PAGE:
An old adage dating back centuries underscores the importance that integrity plays in life and in business — your word is your bond.
Perhaps that’s why the London Stock Exchange inscribed these words in Latin, Dictum Meum Pactum, on its coat of arms in 1923. Both the motto and the exchange have withstood the test of time — surviving several world wars, recessions and depressions and many other global and domestic challenges. It’s an important reminder that our words and our bonds really do matter.
Across the world, in markets, banks and on trading floors, people understand that principle all too well. So too do industry professionals who operate by another common principle, a trade is a trade, which effectively means buyers and sellers abide by rules in which they first verbally agree to terms and then confirm the deal in writing. In ever-changing markets, where billions can be won or lost in moments, such commonly accepted practices remain in place to prevent the markets from spiraling into chaos. Such rules are necessary.
New York’s highest court, the State Court of Appeals, firmly established this principle as a rule of law in late December, after centuries of seeing it honored as an unwritten rule. This decision will likely save trading markets from the potentially serious disruptions and disorder brought on by institutions — or rogue players — that don’t necessarily respect the time-honored adage.
Email and Conversations Are Binding
The landmark decision regarding the case Stonehill Capital Management vs. Bank of the West (BOTW) overruled a surprise New York Appellate Court ruling. It essentially concluded that “a trade is a trade,” meaning a sale, purchase or trade is executable as long as the material terms and conditions — through emails and conversations — are spelled out and mutually accepted, even if a formal agreement has not yet been signed. The decision also raised the bar on oftenused escape clauses that were designed to give one party an ability to back out for any reason it deemed fit. That’s not how our markets function best, and the court understands that.
The court sided with Stonehill, which I represented. The case stemmed from the auction sale of an $8.7 million distressed mortgage loan; the case made its way through three New York courts dating back to 2014.
BOTW had accepted Stonehill’s offer to purchase the mortgage loan by accepting its bid and agreeing to use a standard industry form as the loan sale agreement. But BOTW pulled out of the deal when the market changed in its favor (earning it millions), saying it was not bound to sell the loan to Stonehill because it didn’t have a signed agreement that was “subject to the mutual execution.” BOTW also maintained that it was not bound to sell the loan to Stonehill because, under the auction terms, the bank had the sole discretion to withdraw the loan from the sale at any time.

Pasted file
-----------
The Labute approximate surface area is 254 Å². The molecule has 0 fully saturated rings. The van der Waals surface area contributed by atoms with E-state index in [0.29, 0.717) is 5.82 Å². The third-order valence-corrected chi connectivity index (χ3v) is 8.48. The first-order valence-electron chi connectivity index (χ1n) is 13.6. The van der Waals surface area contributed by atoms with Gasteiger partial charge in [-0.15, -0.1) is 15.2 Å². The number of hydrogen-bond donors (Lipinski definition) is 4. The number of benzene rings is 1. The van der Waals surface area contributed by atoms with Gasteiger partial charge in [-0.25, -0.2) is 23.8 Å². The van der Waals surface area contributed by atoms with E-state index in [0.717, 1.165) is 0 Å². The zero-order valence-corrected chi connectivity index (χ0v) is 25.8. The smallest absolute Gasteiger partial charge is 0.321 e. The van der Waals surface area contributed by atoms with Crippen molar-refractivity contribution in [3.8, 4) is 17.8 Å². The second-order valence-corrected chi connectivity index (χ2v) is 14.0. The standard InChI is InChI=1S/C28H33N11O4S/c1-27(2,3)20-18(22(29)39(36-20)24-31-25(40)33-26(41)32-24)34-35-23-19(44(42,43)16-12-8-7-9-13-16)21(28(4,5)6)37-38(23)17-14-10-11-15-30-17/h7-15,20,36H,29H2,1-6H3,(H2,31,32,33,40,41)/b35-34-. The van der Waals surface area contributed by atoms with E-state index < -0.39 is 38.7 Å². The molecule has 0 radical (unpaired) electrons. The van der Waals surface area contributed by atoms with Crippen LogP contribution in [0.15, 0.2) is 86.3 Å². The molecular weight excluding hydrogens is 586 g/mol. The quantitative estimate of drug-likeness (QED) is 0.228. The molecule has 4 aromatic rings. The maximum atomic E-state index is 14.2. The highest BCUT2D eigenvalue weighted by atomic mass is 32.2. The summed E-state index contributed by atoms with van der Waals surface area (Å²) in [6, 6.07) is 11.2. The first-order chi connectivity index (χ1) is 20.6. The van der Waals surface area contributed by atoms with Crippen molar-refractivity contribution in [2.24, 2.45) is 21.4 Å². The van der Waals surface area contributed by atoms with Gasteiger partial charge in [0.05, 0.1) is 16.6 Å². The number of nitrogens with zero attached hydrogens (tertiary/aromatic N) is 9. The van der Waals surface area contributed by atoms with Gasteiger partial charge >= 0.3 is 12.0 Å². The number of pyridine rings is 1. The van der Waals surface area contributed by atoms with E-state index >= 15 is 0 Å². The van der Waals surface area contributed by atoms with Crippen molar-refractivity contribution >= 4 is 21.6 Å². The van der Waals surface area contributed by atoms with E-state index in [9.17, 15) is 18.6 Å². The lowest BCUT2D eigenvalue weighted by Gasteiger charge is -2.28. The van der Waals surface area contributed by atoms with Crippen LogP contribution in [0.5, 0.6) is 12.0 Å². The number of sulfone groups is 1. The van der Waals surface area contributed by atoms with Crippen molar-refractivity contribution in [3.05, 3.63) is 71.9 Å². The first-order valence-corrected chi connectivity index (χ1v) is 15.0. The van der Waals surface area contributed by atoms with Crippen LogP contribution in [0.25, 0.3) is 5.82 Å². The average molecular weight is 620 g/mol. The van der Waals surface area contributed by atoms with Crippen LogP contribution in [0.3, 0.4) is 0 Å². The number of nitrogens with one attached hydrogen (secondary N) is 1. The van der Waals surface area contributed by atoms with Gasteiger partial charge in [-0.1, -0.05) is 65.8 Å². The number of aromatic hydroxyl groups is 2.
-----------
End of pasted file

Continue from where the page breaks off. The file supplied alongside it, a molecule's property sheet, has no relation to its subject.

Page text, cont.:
Court of Appeals Overrules
Fortunately, the Court of Appeals disagreed with that argument and the lower court’s decision, ruling that the failure of BOTW to sell the loan to Stonehill was a breach of contract. The appeals court wrote in its decision that the language in the bid acceptance confirmation that the sale was “subject to the mutual execution of an acceptable loan sale agreement” did not clearly express an intent by the bank that it would not be bound to sell the loan unless and until the loan sale agreement was signed. The court stated, “Less ambiguous and more certain language is necessary to remove any doubt of the party’s intent not to be bound absent a writing.” The court also ruled that the bank could not withdraw the loan from the sale once it accepted Stonehill’s bid.
In other words, a trade is a trade, even if a contemplated formal agreement is never signed, as long as the parties have agreed to the material terms of the transaction.
The Court of Appeal’s unanimous decision was forward-looking, practical and based on common sense and practice. Because it is not subject to appeal, it puts an end to any doubt as to when a deal is actually a deal. The decision will reverberate across the country and around the world as New York is considered the gold standard of governing laws in commerce and finance.
Some trade groups, such as the Loan Syndications & Trading Association (LSTA), which works to increase transparency, education, fairness and order in the loan markets, are calling this a “watershed” moment. Why?
Because oral agreements — a person’s word — ensures the order of the financial markets.
“The LSTA has long advocated for efforts to promote certainty and fairness in the execution of trades, and we believe it’s necessary to honor and enforce oral agreements and correspondence between parties,” said Elliot Ganz, general counsel for the LSTA. “Treating oral agreements as binding is a watershed moment and necessary to protect against chaos and ensure the order of the financial markets.”
Impact on the Markets
Had the lower court decision prevailed, the integrity of the U.S. debt and equity markets would have been in serious jeopardy going forward, with parties having carte blanche to back out of agreed upon trades arbitrarily or because of changing market conditions. That not only could have affected institutional markets, but could have trickled down to unsettle trading markets that comprise investments in 401Ks, mutual funds and any number of other financial accounts where both large and small investors save for college, retirement, homes and the like.
Markets demand a platform of absolute confidence. This decision not only restores that platform, it permanently defines and protects it going forward. “A trade is a trade” or “your word is your bond,” are concepts to live by — in business and in life.